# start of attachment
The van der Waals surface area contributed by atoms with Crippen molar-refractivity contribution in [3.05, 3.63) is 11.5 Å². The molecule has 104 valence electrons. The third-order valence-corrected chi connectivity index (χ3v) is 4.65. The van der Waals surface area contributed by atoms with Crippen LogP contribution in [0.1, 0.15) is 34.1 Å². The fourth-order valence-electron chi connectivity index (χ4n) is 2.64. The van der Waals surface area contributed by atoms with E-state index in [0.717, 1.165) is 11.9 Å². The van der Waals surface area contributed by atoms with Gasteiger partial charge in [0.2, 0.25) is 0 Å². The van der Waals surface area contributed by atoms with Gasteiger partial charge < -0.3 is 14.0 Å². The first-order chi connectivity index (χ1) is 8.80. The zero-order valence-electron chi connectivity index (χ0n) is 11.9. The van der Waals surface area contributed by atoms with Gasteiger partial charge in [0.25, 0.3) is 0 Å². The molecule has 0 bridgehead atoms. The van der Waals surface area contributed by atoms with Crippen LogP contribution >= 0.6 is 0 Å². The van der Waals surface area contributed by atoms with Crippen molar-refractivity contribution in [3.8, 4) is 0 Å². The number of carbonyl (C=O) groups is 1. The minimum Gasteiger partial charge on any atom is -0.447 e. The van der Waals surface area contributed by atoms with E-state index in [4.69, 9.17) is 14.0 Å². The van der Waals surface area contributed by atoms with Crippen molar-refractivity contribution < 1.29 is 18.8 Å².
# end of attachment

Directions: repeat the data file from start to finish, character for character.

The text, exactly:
The van der Waals surface area contributed by atoms with Crippen molar-refractivity contribution in [3.05, 3.63) is 11.5 Å². The molecule has 104 valence electrons. The third-order valence-corrected chi connectivity index (χ3v) is 4.65. The van der Waals surface area contributed by atoms with Crippen LogP contribution in [0.1, 0.15) is 34.1 Å². The fourth-order valence-electron chi connectivity index (χ4n) is 2.64. The van der Waals surface area contributed by atoms with E-state index in [0.717, 1.165) is 11.9 Å². The van der Waals surface area contributed by atoms with Gasteiger partial charge in [0.2, 0.25) is 0 Å². The van der Waals surface area contributed by atoms with Gasteiger partial charge < -0.3 is 14.0 Å². The first-order chi connectivity index (χ1) is 8.80. The zero-order valence-electron chi connectivity index (χ0n) is 11.9. The van der Waals surface area contributed by atoms with Gasteiger partial charge in [0.25, 0.3) is 0 Å². The molecule has 0 bridgehead atoms. The van der Waals surface area contributed by atoms with Crippen LogP contribution >= 0.6 is 0 Å². The van der Waals surface area contributed by atoms with Crippen molar-refractivity contribution in [3.8, 4) is 0 Å². The number of carbonyl (C=O) groups is 1. The minimum Gasteiger partial charge on any atom is -0.447 e. The van der Waals surface area contributed by atoms with E-state index in [4.69, 9.17) is 14.0 Å². The van der Waals surface area contributed by atoms with Crippen molar-refractivity contribution < 1.29 is 18.8 Å².